The role of research in theater
Until last December, I had no idea what a playwright was and what it entailed.
Research. Lots of research, I learned very quickly.
For three and a half months, I’ve been reading everything I can find on Stephen Sondheim, James Rabbitand In the woods. As I mentioned very briefly in my last post, I worked as both assistant stage manager and playwright on my department’s springtime musical, In the woods, and ASMing took up a lot of my time. Juggling my class work and my dramaturgy work when I could was a challenge, but I can finally say that I finished my dramaturgy file for the casting! And what an experience it was.
Three Books (Meryle Secret’s sondheim, Hat finish and his companion Look, I made a hatboth written by Sondheim himself), a documentary (Six of Sondheim), a musical (the 2015 version of In the woods), two or three academic essays, several online articles, six (and counting) bloody fairy tales, twenty-seven rehearsals, and countless “can I speak from a dramaturgical point of view” later, the information compiled on In the woods is ready for the cast to peruse, thirty-four pages of headings, footnotes and quotes, but at least there’s a hyperlinked table of contents so they can easily navigate through it all what I threw at them.
I didn’t leave them dry while I was working on them. I hope. Uploading Lapine’s biographical information was relatively painless, and filing all of Sondheim’s condensed information was less painless but still fairly easy. When I got to the fairy tale section of the package, however, I started to pause. The Brothers Grimm’s original fairy tales are pretty gory, but I was also digging through all the works they looked at. Many original details were even darker. Keeping in mind that we are all people with our own triggers, I went through every fairy tale I found very carefully and wrote content disclaimers.
A content warning here for body horror, cannibalism, mutilation, rape, and implied necrophilia. Please skip to the next paragraph if you find any of these things to be upsetting or triggering. In my research, I rediscovered the story of Cinderella, in which the stepsisters cut off their heels and toes to fit into the slipper. I wrongly assumed this would be the most disturbing thing I’ve found. On the contrary. A story of Little Red Riding Hood put an ogre, not a wolf, in grandma’s bed. Before eating the grandmother, he hid parts of her body in the house. When Little Red (in this version, nicknamed Little Red Hat) arrived, he tricked her into eating them. But what I personally found most disturbing was Giambattista Basile’s version of Sleeping Beautyentitled Sun, Moon and Talia. Instead of kissing the sleeping princess to wake her up, her savior, the king, has sex with her while she’s unconscious, then she carries her twins while she’s still in her magical sleep. His savior’s wife, the queen, becomes suspicious. After discovering that he had an “affair”, she orders that the children (Sun and Moon), along with their mother Talia, be killed, cooked and fed to the king. The story has a happy ending but…wow.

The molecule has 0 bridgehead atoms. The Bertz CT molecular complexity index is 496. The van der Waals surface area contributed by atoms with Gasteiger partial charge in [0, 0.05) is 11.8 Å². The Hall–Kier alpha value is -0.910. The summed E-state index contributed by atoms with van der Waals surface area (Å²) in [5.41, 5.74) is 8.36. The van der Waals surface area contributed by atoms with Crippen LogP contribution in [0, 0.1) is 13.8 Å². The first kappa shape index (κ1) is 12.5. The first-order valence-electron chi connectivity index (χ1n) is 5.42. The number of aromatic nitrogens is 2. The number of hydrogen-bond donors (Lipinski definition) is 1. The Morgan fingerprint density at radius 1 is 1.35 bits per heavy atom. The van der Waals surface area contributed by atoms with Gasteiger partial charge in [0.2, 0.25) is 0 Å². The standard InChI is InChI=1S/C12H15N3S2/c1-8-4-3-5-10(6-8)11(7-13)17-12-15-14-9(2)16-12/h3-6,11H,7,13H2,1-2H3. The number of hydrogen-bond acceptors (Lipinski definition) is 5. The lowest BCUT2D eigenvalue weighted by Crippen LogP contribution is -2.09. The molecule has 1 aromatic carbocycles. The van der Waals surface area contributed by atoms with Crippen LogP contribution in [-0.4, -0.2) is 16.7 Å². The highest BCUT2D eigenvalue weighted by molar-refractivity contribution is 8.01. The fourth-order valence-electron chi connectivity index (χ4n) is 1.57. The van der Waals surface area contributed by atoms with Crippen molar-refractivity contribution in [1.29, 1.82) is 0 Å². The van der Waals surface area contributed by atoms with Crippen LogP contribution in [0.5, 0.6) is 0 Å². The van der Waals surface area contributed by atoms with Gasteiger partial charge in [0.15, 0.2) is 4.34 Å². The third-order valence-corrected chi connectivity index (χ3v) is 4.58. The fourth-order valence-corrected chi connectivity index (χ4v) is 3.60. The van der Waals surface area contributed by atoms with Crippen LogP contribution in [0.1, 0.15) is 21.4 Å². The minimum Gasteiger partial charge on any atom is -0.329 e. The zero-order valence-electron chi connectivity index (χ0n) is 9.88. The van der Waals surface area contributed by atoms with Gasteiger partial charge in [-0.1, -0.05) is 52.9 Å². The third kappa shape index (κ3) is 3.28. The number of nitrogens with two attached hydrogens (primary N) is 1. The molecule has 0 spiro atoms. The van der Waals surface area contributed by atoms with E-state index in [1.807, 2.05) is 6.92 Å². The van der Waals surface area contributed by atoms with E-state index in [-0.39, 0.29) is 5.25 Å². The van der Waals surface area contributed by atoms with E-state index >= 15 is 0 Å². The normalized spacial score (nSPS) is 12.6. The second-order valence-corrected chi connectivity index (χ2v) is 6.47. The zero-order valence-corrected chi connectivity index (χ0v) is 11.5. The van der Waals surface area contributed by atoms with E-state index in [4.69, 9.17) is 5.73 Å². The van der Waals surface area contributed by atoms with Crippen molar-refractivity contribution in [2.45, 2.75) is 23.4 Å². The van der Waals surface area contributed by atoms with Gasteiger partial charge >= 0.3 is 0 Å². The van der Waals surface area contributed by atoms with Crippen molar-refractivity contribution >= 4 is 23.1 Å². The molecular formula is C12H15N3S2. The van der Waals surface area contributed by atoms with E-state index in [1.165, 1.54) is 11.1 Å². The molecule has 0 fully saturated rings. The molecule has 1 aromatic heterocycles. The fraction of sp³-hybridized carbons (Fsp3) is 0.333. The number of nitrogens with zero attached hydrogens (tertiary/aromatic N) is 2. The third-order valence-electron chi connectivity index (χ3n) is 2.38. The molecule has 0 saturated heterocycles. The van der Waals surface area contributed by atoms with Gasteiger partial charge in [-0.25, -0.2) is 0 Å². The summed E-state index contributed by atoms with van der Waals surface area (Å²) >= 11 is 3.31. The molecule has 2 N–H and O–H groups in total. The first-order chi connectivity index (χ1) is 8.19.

I had to navigate very carefully through some of the research I was doing in order to make it presentable for the cast to accept. Although we are all students living in a tumultuous world, I feel it is my duty to ensure that everything is presented in a way that is easily digestible for everyone. This included formatting too! Since I knew there would be a lot of information in the final document, I broke it all down in this hyperlinked table of contents. There are six subtitles in the “Fairytales” part, and there are about twice as many in the “Into the Woods” category..
I can give the cast a quick rundown of what I’ve written, musical pattern analyzes and all, or I can give them a pathetic look and say “Please watch it” right before they don’t leave for tomorrow night. Similar to my ASMing, I had no idea what I was getting into by becoming a playwright. But I’m enjoying the ride and looking forward to answering any other questions the cast might have.